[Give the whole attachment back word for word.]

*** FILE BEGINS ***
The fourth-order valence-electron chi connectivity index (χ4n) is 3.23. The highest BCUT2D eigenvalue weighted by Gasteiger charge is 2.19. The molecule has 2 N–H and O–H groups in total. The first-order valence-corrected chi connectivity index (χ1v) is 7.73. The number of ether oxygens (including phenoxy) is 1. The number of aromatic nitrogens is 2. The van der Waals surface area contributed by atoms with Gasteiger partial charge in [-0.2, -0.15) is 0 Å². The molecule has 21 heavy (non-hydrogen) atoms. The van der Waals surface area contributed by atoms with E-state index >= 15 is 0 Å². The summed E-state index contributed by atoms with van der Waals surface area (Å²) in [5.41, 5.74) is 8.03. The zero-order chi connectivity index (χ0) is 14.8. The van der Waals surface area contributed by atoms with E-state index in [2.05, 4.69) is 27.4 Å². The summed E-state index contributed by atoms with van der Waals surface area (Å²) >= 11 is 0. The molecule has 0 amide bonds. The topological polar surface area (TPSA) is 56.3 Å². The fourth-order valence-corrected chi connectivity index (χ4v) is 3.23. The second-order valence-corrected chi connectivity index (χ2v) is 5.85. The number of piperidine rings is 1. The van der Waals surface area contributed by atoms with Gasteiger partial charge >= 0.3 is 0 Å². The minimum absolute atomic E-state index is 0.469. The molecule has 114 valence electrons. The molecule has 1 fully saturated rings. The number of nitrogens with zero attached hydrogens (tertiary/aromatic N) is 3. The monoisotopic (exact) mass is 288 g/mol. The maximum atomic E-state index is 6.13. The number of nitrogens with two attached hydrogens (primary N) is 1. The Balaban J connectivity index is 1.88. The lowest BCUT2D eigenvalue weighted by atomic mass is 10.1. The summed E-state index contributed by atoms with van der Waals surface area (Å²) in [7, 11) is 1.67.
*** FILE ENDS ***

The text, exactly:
The fourth-order valence-electron chi connectivity index (χ4n) is 3.23. The highest BCUT2D eigenvalue weighted by Gasteiger charge is 2.19. The molecule has 2 N–H and O–H groups in total. The first-order valence-corrected chi connectivity index (χ1v) is 7.73. The number of ether oxygens (including phenoxy) is 1. The number of aromatic nitrogens is 2. The van der Waals surface area contributed by atoms with Gasteiger partial charge in [-0.2, -0.15) is 0 Å². The molecule has 21 heavy (non-hydrogen) atoms. The van der Waals surface area contributed by atoms with E-state index >= 15 is 0 Å². The summed E-state index contributed by atoms with van der Waals surface area (Å²) in [5.41, 5.74) is 8.03. The zero-order chi connectivity index (χ0) is 14.8. The van der Waals surface area contributed by atoms with E-state index in [2.05, 4.69) is 27.4 Å². The summed E-state index contributed by atoms with van der Waals surface area (Å²) >= 11 is 0. The molecule has 0 amide bonds. The topological polar surface area (TPSA) is 56.3 Å². The fourth-order valence-corrected chi connectivity index (χ4v) is 3.23. The second-order valence-corrected chi connectivity index (χ2v) is 5.85. The number of piperidine rings is 1. The van der Waals surface area contributed by atoms with Gasteiger partial charge >= 0.3 is 0 Å². The minimum absolute atomic E-state index is 0.469. The molecule has 114 valence electrons. The molecule has 1 fully saturated rings. The number of nitrogens with zero attached hydrogens (tertiary/aromatic N) is 3. The monoisotopic (exact) mass is 288 g/mol. The maximum atomic E-state index is 6.13. The number of nitrogens with two attached hydrogens (primary N) is 1. The Balaban J connectivity index is 1.88. The lowest BCUT2D eigenvalue weighted by atomic mass is 10.1. The summed E-state index contributed by atoms with van der Waals surface area (Å²) in [7, 11) is 1.67.